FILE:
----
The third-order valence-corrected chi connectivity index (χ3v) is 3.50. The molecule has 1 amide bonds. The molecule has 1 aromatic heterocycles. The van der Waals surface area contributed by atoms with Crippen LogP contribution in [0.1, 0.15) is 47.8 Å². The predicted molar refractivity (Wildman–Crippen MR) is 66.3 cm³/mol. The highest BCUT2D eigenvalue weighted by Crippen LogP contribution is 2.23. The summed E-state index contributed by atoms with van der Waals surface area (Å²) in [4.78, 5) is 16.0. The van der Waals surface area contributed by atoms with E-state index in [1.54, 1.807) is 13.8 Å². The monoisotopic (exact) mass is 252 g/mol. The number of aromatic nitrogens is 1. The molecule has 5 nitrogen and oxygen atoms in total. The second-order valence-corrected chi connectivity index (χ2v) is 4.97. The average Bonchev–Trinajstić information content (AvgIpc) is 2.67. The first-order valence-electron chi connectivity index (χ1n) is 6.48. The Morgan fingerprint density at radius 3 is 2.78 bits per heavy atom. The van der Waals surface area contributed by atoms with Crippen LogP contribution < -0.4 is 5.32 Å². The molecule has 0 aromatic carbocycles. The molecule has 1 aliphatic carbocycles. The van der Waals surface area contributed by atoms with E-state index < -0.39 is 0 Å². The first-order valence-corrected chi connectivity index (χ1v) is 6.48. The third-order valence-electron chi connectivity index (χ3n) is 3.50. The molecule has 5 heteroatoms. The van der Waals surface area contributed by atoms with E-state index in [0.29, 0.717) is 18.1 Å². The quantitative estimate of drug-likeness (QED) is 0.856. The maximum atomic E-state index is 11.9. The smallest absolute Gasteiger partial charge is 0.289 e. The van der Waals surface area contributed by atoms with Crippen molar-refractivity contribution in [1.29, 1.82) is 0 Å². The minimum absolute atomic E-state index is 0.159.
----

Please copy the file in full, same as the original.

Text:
The third-order valence-corrected chi connectivity index (χ3v) is 3.50. The molecule has 1 amide bonds. The molecule has 1 aromatic heterocycles. The van der Waals surface area contributed by atoms with Crippen LogP contribution in [0.1, 0.15) is 47.8 Å². The predicted molar refractivity (Wildman–Crippen MR) is 66.3 cm³/mol. The highest BCUT2D eigenvalue weighted by Crippen LogP contribution is 2.23. The summed E-state index contributed by atoms with van der Waals surface area (Å²) in [4.78, 5) is 16.0. The van der Waals surface area contributed by atoms with E-state index in [1.54, 1.807) is 13.8 Å². The monoisotopic (exact) mass is 252 g/mol. The number of aromatic nitrogens is 1. The molecule has 5 nitrogen and oxygen atoms in total. The second-order valence-corrected chi connectivity index (χ2v) is 4.97. The average Bonchev–Trinajstić information content (AvgIpc) is 2.67. The first-order valence-electron chi connectivity index (χ1n) is 6.48. The Morgan fingerprint density at radius 3 is 2.78 bits per heavy atom. The van der Waals surface area contributed by atoms with Crippen LogP contribution < -0.4 is 5.32 Å². The molecule has 0 aromatic carbocycles. The molecule has 1 aliphatic carbocycles. The van der Waals surface area contributed by atoms with E-state index < -0.39 is 0 Å². The first-order valence-corrected chi connectivity index (χ1v) is 6.48. The third-order valence-electron chi connectivity index (χ3n) is 3.50. The molecule has 5 heteroatoms. The van der Waals surface area contributed by atoms with E-state index in [0.29, 0.717) is 18.1 Å². The quantitative estimate of drug-likeness (QED) is 0.856. The maximum atomic E-state index is 11.9. The smallest absolute Gasteiger partial charge is 0.289 e. The van der Waals surface area contributed by atoms with Crippen molar-refractivity contribution in [1.29, 1.82) is 0 Å². The minimum absolute atomic E-state index is 0.159.